Gov. Mark Dayton has appointed former Health Commissioner Jan Malcolm to lead the state Health Department, following highly publicized breakdowns in senior home regulation that led to the resignation of the agency’s previous leader.

Malcolm, a veteran health care executive with a national reputation in health policy, led the department under Gov. Jesse Ventura from 1999 to 2003.

“Jan Malcolm brings exceptional experience in public and nonprofit health management to the Minnesota Department of Health,” Dayton said during a Tuesday morning news conference.

Malcolm will succeed Dr. Ed Ehlinger, who resigned last month, in running a 1,400-person agency that leads the state’s public health efforts, including tracking disease outbreaks, promoting immunization and regulating certain health facilities.

The appointment comes less than three months after a five-part Star Tribune series chronicled breakdowns in the agency’s handling of elder abuse allegations. The series documented that hundreds of residents at senior care centers across Minnesota are beaten, sexually assaulted or robbed each year. Yet the vast majority of these incidents are never resolved, and the perpetrators go unpunished, in part because the Health Department lacks the staff and forensic expertise to investigate them.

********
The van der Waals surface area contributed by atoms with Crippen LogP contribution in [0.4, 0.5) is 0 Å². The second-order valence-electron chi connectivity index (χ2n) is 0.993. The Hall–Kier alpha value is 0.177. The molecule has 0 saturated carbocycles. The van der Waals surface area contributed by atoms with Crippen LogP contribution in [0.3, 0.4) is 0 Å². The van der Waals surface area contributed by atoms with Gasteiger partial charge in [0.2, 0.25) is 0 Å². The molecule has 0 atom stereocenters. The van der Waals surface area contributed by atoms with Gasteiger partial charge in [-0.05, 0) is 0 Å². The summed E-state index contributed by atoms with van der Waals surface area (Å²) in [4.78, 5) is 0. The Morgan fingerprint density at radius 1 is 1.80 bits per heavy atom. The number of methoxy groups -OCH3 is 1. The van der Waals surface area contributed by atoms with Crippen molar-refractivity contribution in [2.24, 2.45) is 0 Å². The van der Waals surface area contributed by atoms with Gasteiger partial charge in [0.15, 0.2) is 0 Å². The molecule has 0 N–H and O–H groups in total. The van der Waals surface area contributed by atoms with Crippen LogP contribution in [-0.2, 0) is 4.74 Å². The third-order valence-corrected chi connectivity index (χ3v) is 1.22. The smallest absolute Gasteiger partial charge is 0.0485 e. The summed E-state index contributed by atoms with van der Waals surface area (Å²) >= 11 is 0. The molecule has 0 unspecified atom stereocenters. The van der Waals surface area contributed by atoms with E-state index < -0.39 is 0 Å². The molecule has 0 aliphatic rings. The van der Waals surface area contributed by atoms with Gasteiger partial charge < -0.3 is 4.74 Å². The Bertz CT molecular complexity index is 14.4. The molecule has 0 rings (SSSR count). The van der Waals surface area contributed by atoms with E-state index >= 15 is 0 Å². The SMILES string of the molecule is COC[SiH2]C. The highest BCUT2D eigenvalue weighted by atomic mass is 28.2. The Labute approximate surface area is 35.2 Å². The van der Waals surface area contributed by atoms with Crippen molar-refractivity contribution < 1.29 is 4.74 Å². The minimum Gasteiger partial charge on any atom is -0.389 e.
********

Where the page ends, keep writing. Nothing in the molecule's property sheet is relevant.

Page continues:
At a news conference Tuesday morning, Malcolm pledged to “work hard to fix and repair the systems that have broken down” at the Health Department office that investigates maltreatment in senior homes, known as the Office of Health Facility Complaints (OHFC). She also made a rare apology to seniors and their families for the breakdowns at the state agency she now heads.

“First and foremost, I am so sorry for the pain, the trauma, and all the difficulties that have been caused … and about what is being experienced by some of our most vulnerable citizens and where the system has not kept pace,” Malcolm said. “I am so sorry for the anguish they have suffered.”